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LABOR VOICES

Opinion: New NAFTA is a start, but bringing back jobs will require more

Rory Gamble

Overhauling the North American Free Trade Act may have been a start, but the work has just begun.

We will need to be diligent to make sure Mexico fully implements its labor law reforms and puts an end to company unions and sham contracts. We will be there every step of the way to try to ensure all parties to the agreement live up to their part of the bargain.

After all, if working conditions truly improve in Mexico, then wages will rise, and companies will be less eager to abandon our country. Only time will tell if revised NAFTA will make a real difference.

UAW members opposed NAFTA when it was crafted over 25 years ago because they feared it would lead to the closing of manufacturing plants all over our country and the moving of hundreds of thousands of good U.S. jobs to Mexico. Our worst nightmares became reality. To this day, motor vehicle manufacturers continue to make big bets on manufacturing in Mexico as almost every major automaker has plans to increase capacity. In 2018, our auto trade deficit was nearly $61 billion while the auto parts imbalance was over $29 billion. By all indications, the deficit will be even greater in 2019.

The UAW is is doubtful that the NAFTA replacement announced Tuesday will cause auto plants to close in Mexico

NAFTA allowed corporations to ship jobs to Mexico, where phony unions under sham contract suppressed workers’ rights. This in turn led to pressure on American workers because of those low wages and standards. Mexican workers who fight back often face intimidation and violence. This state of affairs cannot continue if we are going to have a strong manufacturing sector with good paying jobs. For these reasons, we welcomed renegotiation of NAFTA (also known as USMCA, the United States-Mexico-Canada Agreement).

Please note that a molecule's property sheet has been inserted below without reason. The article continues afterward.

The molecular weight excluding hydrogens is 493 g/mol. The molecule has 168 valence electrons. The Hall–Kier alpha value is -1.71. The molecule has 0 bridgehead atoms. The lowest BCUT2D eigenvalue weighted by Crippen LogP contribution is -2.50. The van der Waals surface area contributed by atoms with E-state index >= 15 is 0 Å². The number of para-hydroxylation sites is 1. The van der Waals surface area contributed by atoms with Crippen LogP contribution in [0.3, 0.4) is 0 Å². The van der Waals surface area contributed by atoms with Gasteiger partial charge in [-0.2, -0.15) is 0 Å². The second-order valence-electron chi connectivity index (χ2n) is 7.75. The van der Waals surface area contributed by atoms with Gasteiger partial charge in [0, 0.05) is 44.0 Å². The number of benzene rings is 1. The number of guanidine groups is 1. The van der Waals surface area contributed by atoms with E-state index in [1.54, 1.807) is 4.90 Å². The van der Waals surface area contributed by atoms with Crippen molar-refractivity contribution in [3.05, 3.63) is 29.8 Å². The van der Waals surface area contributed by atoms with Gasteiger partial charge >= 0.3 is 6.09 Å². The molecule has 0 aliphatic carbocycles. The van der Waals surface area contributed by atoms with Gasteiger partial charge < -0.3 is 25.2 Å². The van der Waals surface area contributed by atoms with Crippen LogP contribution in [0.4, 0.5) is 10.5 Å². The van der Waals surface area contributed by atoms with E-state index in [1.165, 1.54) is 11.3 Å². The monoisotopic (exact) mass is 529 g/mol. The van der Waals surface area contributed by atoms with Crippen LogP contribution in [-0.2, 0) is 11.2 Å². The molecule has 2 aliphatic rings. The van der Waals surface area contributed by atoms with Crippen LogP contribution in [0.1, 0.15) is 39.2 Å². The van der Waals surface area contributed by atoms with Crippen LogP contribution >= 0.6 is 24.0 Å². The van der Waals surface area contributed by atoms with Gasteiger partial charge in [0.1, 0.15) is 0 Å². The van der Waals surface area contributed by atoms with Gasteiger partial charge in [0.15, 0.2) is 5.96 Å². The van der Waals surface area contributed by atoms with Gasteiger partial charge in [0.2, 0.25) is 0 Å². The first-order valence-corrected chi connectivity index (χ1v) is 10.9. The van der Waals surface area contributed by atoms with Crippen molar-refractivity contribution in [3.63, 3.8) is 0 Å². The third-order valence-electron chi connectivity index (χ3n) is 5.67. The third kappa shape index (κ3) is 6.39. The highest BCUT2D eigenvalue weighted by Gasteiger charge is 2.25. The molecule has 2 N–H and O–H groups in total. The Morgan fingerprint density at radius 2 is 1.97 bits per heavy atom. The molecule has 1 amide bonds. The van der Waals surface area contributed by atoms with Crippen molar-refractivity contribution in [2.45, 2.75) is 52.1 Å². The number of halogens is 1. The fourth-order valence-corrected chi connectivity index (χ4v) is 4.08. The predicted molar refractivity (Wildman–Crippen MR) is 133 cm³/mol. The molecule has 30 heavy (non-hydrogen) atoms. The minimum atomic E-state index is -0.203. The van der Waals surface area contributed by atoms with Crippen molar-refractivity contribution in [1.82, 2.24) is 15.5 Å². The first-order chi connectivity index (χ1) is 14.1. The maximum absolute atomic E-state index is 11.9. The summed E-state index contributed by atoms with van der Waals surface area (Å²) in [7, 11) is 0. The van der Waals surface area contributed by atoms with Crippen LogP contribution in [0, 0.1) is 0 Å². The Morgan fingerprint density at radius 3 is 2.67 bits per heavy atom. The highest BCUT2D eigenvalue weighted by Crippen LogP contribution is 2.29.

Throughout the negotiations, the UAW advocated for changes that put workers and not multinational corporations in the driver’s seat. Now that the deal has been ratified, time will tell if it will make a real difference for workers in North America. Even under the best of circumstances, this deal will certainly not bring factories back from Mexico.

Sens. Sherrod Brown, Debbie Stabenow and Gary Peters, House Speaker Nancy Pelosi, and many other elected leaders fought to make USMCA an agreement with new enforcement tools that might hold corporations who violate workers’ rights accountable.

But it will take a lasting commitment from the U.S. and Mexican governments to ensure that workers can negotiate for higher wages and better working conditions under USMCA.

This deal is not a silver bullet. In reality, even the best of trade deals alone will not put us on the right course. We need our elected leaders to do much more across the board, such as passing the PRO Act, a bill that ensures all workers have a voice on the job here at home and ending the 2017 tax laws that rewards U.S. companies for shipping jobs abroad with tax loopholes.

Rory Gamble

That simply is unacceptable.

So, as we embark on the 2020 election year, with politicians of all parties talking about auto workers and bringing jobs back, remember to ask a few key questions. 

● Will we enforce the new NAFTA and make it stick? 

● Will we end tax laws that encourage investment in Mexico, not here at home? 

● Will we make it easier for workers to organize and have a real voice in the workplace?

At the UAW we recognize the fight to bring jobs back home has only just begun.

Rory Gamble is the acting president of UAW.

Labor Voices

Labor Voices columns are written on a rotating basis by United Auto Workers Acting President Rory Gamble, Teamsters President James Hoffa, Michigan AFL-CIO President Ron Bieber and Michigan Education Association President Paula Herbart.